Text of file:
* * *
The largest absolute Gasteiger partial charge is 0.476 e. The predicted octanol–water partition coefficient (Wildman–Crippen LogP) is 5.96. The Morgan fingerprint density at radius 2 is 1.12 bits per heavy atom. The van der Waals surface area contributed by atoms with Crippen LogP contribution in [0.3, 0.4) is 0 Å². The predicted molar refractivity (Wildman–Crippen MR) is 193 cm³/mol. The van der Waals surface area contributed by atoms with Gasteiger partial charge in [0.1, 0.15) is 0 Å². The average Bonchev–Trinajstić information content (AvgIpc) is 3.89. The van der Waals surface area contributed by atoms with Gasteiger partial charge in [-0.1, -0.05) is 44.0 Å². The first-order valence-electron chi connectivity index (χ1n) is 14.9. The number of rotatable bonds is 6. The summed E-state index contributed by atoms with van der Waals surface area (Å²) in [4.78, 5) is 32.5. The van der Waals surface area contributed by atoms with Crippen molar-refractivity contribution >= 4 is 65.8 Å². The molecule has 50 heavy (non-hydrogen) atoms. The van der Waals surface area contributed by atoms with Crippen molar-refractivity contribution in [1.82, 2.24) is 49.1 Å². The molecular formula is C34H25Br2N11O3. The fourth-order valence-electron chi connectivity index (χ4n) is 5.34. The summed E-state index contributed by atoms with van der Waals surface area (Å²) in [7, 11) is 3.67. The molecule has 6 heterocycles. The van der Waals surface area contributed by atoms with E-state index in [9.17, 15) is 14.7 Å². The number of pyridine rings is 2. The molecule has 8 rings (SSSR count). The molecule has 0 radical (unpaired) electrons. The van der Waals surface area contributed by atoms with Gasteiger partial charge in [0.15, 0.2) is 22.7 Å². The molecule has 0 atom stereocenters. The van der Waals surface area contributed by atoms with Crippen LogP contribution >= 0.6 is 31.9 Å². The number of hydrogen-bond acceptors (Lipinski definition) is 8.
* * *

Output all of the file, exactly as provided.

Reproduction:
The largest absolute Gasteiger partial charge is 0.476 e. The predicted octanol–water partition coefficient (Wildman–Crippen LogP) is 5.96. The Morgan fingerprint density at radius 2 is 1.12 bits per heavy atom. The van der Waals surface area contributed by atoms with Crippen LogP contribution in [0.3, 0.4) is 0 Å². The predicted molar refractivity (Wildman–Crippen MR) is 193 cm³/mol. The van der Waals surface area contributed by atoms with Gasteiger partial charge in [0.1, 0.15) is 0 Å². The average Bonchev–Trinajstić information content (AvgIpc) is 3.89. The van der Waals surface area contributed by atoms with Gasteiger partial charge in [-0.1, -0.05) is 44.0 Å². The first-order valence-electron chi connectivity index (χ1n) is 14.9. The number of rotatable bonds is 6. The summed E-state index contributed by atoms with van der Waals surface area (Å²) in [4.78, 5) is 32.5. The van der Waals surface area contributed by atoms with Crippen molar-refractivity contribution >= 4 is 65.8 Å². The molecule has 50 heavy (non-hydrogen) atoms. The van der Waals surface area contributed by atoms with Crippen molar-refractivity contribution in [1.82, 2.24) is 49.1 Å². The molecular formula is C34H25Br2N11O3. The fourth-order valence-electron chi connectivity index (χ4n) is 5.34. The summed E-state index contributed by atoms with van der Waals surface area (Å²) in [7, 11) is 3.67. The molecule has 6 heterocycles. The van der Waals surface area contributed by atoms with E-state index in [9.17, 15) is 14.7 Å². The number of pyridine rings is 2. The molecule has 8 rings (SSSR count). The molecule has 0 radical (unpaired) electrons. The van der Waals surface area contributed by atoms with Gasteiger partial charge in [0.15, 0.2) is 22.7 Å². The molecule has 0 atom stereocenters. The van der Waals surface area contributed by atoms with Crippen LogP contribution >= 0.6 is 31.9 Å². The number of hydrogen-bond acceptors (Lipinski definition) is 8.